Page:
I wrote away at Journey to Avantia for four months. By the time I finished, I’d filled the notebook. My handwriting, which had already been good, had gotten better. After that, I set out on the laborious task of typing up my work. In this way, during the latter half of my fifth grade year, I learned to touch-type. By eighth grade, my typing speed would clock in at a ripping 110 words per minute on average. During high school, the doctor would diagnose me with carpal tunnel and hand down clunky wrist braces to wear at night (which I’d do on and off).

Back then, in fifth grade, I started off clocking about 35 WPM and worked myself up to 70, a healthy pace. I typed all of Journey to Avantia, finishing sometime in May. The book was around 40,000 words, just shy of novel-length. A good size for a middle-grade novel, actually, which it was. I gave it to my teacher to read and promptly started on a sequel.


I realized something in fifth grade: that nothing made me feel more fulfilled than writing. I loved every minute I spent with words and characters and settings pulled straight from my imagination. And I began telling anyone who told me I’d be a great scientist or politician that I wanted to be a writer someday.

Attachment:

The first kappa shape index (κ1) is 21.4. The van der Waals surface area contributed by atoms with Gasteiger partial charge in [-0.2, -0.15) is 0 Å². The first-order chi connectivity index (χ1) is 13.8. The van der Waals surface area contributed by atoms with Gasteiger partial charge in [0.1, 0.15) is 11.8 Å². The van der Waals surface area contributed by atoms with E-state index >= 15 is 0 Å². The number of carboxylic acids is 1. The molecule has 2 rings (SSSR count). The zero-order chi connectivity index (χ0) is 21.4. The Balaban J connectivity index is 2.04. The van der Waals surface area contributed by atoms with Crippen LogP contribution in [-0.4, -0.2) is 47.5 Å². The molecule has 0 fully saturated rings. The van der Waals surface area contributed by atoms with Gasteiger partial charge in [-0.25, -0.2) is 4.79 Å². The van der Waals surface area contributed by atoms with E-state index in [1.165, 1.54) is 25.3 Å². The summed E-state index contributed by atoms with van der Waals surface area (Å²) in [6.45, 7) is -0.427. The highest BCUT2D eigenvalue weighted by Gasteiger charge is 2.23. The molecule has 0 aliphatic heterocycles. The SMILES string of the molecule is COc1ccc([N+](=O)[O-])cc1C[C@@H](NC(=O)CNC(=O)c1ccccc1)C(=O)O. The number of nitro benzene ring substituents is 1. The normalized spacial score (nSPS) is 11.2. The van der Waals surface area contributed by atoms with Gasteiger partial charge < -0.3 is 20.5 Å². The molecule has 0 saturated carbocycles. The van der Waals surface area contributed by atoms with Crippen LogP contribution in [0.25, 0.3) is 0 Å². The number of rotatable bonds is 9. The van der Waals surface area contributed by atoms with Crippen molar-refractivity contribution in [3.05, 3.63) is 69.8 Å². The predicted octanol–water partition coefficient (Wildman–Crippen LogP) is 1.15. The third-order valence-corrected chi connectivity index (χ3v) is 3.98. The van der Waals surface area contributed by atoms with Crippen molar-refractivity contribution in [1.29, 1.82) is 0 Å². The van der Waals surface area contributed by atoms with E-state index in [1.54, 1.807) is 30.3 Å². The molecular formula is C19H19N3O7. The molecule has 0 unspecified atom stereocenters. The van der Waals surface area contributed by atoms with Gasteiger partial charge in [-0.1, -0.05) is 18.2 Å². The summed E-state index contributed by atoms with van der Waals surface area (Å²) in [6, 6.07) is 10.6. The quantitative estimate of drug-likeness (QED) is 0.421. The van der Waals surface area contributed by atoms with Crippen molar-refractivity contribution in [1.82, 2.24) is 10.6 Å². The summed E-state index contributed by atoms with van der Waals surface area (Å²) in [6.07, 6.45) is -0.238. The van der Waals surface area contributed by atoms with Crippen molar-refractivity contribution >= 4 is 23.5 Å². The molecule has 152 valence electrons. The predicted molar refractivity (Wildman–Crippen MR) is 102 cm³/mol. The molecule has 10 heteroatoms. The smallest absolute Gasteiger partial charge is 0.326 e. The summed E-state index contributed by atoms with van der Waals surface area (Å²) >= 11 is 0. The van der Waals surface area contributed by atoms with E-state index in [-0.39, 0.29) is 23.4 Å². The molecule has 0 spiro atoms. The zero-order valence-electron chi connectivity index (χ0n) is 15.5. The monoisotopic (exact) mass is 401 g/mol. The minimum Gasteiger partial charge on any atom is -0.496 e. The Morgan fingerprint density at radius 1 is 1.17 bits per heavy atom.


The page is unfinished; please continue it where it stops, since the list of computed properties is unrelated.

When I shared my ambition with my parents — which always was more of an ambition and less of a dream — they were less than enthusiastic. Looking back on it, their reaction boggles my mind. You’d think that if your child loved something enough to want to do it all the time, you’d at least encourage them at first. Maybe they saw, even then, how much I burned for writing. How much I yearned to write, and do nothing else but write. Maybe they knew from experience how hard it was to get an idea out of my head once it got in.